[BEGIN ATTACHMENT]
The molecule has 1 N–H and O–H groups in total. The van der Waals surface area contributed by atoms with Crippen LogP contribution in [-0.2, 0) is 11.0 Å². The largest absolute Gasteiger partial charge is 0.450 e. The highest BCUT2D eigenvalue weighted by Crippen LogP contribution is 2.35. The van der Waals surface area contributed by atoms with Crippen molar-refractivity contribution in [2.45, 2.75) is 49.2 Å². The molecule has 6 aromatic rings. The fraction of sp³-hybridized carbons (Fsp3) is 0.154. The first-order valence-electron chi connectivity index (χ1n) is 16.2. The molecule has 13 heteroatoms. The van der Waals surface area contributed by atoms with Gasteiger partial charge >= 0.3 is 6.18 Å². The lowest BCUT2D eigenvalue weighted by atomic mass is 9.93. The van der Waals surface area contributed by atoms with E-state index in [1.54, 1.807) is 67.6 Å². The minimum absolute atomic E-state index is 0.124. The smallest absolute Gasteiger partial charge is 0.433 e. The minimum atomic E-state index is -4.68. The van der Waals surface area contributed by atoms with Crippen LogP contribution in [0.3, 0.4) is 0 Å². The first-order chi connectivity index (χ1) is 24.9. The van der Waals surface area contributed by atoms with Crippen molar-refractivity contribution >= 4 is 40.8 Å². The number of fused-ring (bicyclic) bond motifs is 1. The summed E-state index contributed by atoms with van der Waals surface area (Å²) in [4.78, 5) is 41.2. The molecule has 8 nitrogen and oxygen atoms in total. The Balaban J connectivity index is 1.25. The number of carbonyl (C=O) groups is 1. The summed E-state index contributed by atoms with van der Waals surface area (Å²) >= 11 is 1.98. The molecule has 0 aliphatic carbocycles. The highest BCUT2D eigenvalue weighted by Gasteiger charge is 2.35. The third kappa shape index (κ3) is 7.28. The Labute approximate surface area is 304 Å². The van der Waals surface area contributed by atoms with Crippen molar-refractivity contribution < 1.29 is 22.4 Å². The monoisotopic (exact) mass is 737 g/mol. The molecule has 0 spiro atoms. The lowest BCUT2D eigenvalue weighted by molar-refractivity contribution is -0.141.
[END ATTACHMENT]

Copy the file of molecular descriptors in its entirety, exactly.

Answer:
The molecule has 1 N–H and O–H groups in total. The van der Waals surface area contributed by atoms with Crippen LogP contribution in [-0.2, 0) is 11.0 Å². The largest absolute Gasteiger partial charge is 0.450 e. The highest BCUT2D eigenvalue weighted by Crippen LogP contribution is 2.35. The van der Waals surface area contributed by atoms with Crippen molar-refractivity contribution in [2.45, 2.75) is 49.2 Å². The molecule has 6 aromatic rings. The fraction of sp³-hybridized carbons (Fsp3) is 0.154. The first-order valence-electron chi connectivity index (χ1n) is 16.2. The molecule has 13 heteroatoms. The van der Waals surface area contributed by atoms with Gasteiger partial charge >= 0.3 is 6.18 Å². The lowest BCUT2D eigenvalue weighted by atomic mass is 9.93. The van der Waals surface area contributed by atoms with E-state index in [1.54, 1.807) is 67.6 Å². The minimum absolute atomic E-state index is 0.124. The smallest absolute Gasteiger partial charge is 0.433 e. The minimum atomic E-state index is -4.68. The van der Waals surface area contributed by atoms with Crippen LogP contribution in [0.3, 0.4) is 0 Å². The first-order chi connectivity index (χ1) is 24.9. The van der Waals surface area contributed by atoms with Crippen molar-refractivity contribution >= 4 is 40.8 Å². The number of fused-ring (bicyclic) bond motifs is 1. The summed E-state index contributed by atoms with van der Waals surface area (Å²) in [4.78, 5) is 41.2. The molecule has 8 nitrogen and oxygen atoms in total. The Balaban J connectivity index is 1.25. The number of carbonyl (C=O) groups is 1. The summed E-state index contributed by atoms with van der Waals surface area (Å²) >= 11 is 1.98. The molecule has 0 aliphatic carbocycles. The highest BCUT2D eigenvalue weighted by Gasteiger charge is 2.35. The third kappa shape index (κ3) is 7.28. The Labute approximate surface area is 304 Å². The van der Waals surface area contributed by atoms with Crippen molar-refractivity contribution < 1.29 is 22.4 Å². The monoisotopic (exact) mass is 737 g/mol. The molecule has 0 spiro atoms. The lowest BCUT2D eigenvalue weighted by molar-refractivity contribution is -0.141.